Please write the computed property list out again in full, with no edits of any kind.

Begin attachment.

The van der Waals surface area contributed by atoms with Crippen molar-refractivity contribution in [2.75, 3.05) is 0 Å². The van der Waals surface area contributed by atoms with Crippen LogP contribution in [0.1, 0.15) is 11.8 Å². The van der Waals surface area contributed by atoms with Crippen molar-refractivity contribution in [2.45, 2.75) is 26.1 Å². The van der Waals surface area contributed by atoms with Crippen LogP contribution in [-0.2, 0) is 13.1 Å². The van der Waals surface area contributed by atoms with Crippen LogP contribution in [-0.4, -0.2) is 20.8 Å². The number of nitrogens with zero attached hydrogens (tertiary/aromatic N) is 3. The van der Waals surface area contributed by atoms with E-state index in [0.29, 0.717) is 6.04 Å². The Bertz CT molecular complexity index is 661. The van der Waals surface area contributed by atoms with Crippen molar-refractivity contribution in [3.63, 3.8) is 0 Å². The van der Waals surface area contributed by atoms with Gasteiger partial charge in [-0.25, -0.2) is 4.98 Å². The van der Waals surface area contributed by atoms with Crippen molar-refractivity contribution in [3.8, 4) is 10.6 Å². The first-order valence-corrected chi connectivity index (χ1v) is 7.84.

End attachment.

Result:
The van der Waals surface area contributed by atoms with Crippen molar-refractivity contribution in [2.75, 3.05) is 0 Å². The van der Waals surface area contributed by atoms with Crippen LogP contribution in [0.1, 0.15) is 11.8 Å². The van der Waals surface area contributed by atoms with Crippen molar-refractivity contribution in [2.45, 2.75) is 26.1 Å². The van der Waals surface area contributed by atoms with Crippen LogP contribution in [-0.2, 0) is 13.1 Å². The van der Waals surface area contributed by atoms with Crippen LogP contribution in [-0.4, -0.2) is 20.8 Å². The number of nitrogens with zero attached hydrogens (tertiary/aromatic N) is 3. The van der Waals surface area contributed by atoms with E-state index in [0.29, 0.717) is 6.04 Å². The Bertz CT molecular complexity index is 661. The van der Waals surface area contributed by atoms with Crippen molar-refractivity contribution in [3.63, 3.8) is 0 Å². The van der Waals surface area contributed by atoms with Gasteiger partial charge in [-0.25, -0.2) is 4.98 Å². The van der Waals surface area contributed by atoms with Crippen molar-refractivity contribution in [3.8, 4) is 10.6 Å². The first-order valence-corrected chi connectivity index (χ1v) is 7.84.